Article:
Exploring The '80s-Tinged Comic Book Inspirations Of Marvel's New X-Men TV Show, 'The Gifted'
It's a good year to be an X-Men fan! Marvel and Fox are working together more closely than ever before, leading to not one but two ongoing #XMen-inspired shows.
It's a good year to be an X-Men fan! Marvel and Fox are working together more closely than ever before, leading to not one but two ongoing #XMen-inspired shows. The first, Noah Hawley's #Legion, was a dramatic series loosely based on the comic-book character of David Haller, Professor Xavier's son. The second, The Gifted, looks very different indeed...
Do You Know What Your Children Are?
Back in the late 1980s, #Marvel Comics ran possibly their most famous promotion for the X-Men comics. They ran fake ads in their books to promote the fictional Mutant Registration Act, asking readers, "Do You Know What Your Children Are?" The ads featured characters Marvel lovers would know well, including Franklin Richards (son of Mr. Fantastic and the Invisible Woman) and one of the child members of Power Pack.
Back when Stan Lee first came up with the idea of mutants, they were really something of an excuse to avoid coming up with more origin stories. How did this random character get their powers? Eh, they were born with them! Roy Thomas had began to switch things up a little, though, hinting at mutants becoming a symbol for the battle against bigotry and prejudice. Legendary X-Men writer Chris Claremont would dial the idea up to 11 over his decades-long run, and by 1987, it had essentially become a core part of the franchise.
That ad was a work of genius, a politically-aware advertisement that resonated with parents and children alike. In a time of real prejudice and fear towards homosexuality, these ads addressed a real worry that parents faced; were their children gay?
"It's 1987. Do you know what your children are?"
A Dark Timeline
The Gifted is exploring this idea in a way the comics never did, though. It seems that, in the reality of The Gifted, the Mutant Registration Act has become law. The X-Men and the Brotherhood have become the stuff of legend, with nobody quite sure whether or not they're real. But we're quickly introduced to a mysterious mutant underground railroad of mutants and mutant-sympathizers, who work to get the mutants to safety.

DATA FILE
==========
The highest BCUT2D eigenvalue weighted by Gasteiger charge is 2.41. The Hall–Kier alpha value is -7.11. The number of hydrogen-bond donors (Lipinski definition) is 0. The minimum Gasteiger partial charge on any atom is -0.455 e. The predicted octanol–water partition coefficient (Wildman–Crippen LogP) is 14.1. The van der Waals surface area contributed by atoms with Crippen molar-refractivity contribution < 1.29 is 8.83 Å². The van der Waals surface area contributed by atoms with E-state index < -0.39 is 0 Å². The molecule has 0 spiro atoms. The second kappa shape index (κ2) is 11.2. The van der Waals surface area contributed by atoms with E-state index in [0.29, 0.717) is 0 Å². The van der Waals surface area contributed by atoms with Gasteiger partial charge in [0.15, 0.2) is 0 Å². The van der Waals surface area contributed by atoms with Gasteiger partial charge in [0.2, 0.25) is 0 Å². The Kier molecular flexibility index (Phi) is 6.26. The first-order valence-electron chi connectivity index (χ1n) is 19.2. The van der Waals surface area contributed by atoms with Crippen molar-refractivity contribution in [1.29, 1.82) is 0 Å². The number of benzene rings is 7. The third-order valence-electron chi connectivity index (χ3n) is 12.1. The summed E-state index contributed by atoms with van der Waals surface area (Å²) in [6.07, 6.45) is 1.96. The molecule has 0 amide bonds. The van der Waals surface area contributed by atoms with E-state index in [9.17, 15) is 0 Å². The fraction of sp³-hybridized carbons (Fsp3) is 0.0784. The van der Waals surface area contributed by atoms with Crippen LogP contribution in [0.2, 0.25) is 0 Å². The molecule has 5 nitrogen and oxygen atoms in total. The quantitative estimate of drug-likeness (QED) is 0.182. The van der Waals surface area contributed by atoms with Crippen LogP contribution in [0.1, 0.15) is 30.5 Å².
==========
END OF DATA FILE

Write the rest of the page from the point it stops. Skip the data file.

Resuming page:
The idea of this kind of "railroad" is lifted straight from history. Over in the US, the most famous example is undoubtedly the one back in the days of the slave trade, which helped African-Americans escape to free states and Canada. In Europe, the Kindertransport program brought thousands of refugee Jewish children to Great Britain, while the US's One Thousand Children program spanned three continents and brought 1,000 unaccompanied children to the shores of the US.
In the 1990s, the comics made infrequent references to the idea that Charles Xavier had established his own 'mutant underground' — but this was was never developed. Interestingly enough, director James Mangold toyed with adding a similar concept to Logan, but ultimately decided it wasn't central to his plot, and ditched the idea.
A Father / Children Twist
In the world of The Gifted, the US Government employ Sentinels: guards who watch out for potential mutants, who round them up and arrest them. Stephen Moyer's character Reed is one such Sentinel, but in a dramatic twist he learns that his children are mutants. It's actually a plot that's rarely been developed by the X-Men comics; we've only ever had a few minor subplots dealing with parent-child dynamics, and few have ever explored the idea as thoroughly.
But the core idea will ring true for another reason; fans of the cult TV show Heroes will recognize it from the much-loved first season. In Heroes, Jack Coleman's Noah Bennet wrestled with the same kind of dilemma; that said, the character arcs look set to diverge wildly, with Reed's children discovered pretty much straight away, and the family forced to go on the run. The arc may be different, but — as Heroes proved —that kind of dynamic is a powerful one.
Fans will be watching The Gifted with fascination. It looks set to only take thematic cues from the comics, rather than trying to reproduce any particular story; but, frankly, so much the better. Legion proved that this approach can give us some of the most creative superhero stories — and who knows, maybe Fox and Marvel are on a roll...